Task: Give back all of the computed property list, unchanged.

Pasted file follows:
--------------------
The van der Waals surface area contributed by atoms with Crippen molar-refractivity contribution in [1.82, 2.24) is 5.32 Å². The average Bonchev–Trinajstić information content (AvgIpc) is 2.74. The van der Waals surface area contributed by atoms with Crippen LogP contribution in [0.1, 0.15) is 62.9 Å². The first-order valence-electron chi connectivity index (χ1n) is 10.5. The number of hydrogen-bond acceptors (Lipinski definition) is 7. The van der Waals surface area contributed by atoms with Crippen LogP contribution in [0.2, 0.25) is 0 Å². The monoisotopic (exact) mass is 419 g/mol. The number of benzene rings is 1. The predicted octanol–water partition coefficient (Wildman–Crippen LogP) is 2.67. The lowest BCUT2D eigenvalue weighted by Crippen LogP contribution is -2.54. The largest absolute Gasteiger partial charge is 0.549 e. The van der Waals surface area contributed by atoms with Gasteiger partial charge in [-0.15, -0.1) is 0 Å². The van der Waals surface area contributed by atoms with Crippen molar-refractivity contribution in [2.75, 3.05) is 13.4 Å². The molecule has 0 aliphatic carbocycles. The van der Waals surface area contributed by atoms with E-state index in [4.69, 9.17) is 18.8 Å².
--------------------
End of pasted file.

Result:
The van der Waals surface area contributed by atoms with Crippen molar-refractivity contribution in [1.82, 2.24) is 5.32 Å². The average Bonchev–Trinajstić information content (AvgIpc) is 2.74. The van der Waals surface area contributed by atoms with Crippen LogP contribution in [0.1, 0.15) is 62.9 Å². The first-order valence-electron chi connectivity index (χ1n) is 10.5. The number of hydrogen-bond acceptors (Lipinski definition) is 7. The van der Waals surface area contributed by atoms with Crippen LogP contribution in [0.2, 0.25) is 0 Å². The monoisotopic (exact) mass is 419 g/mol. The number of benzene rings is 1. The predicted octanol–water partition coefficient (Wildman–Crippen LogP) is 2.67. The lowest BCUT2D eigenvalue weighted by Crippen LogP contribution is -2.54. The largest absolute Gasteiger partial charge is 0.549 e. The van der Waals surface area contributed by atoms with Gasteiger partial charge in [-0.15, -0.1) is 0 Å². The van der Waals surface area contributed by atoms with Crippen molar-refractivity contribution in [2.75, 3.05) is 13.4 Å². The molecule has 0 aliphatic carbocycles. The van der Waals surface area contributed by atoms with E-state index in [4.69, 9.17) is 18.8 Å².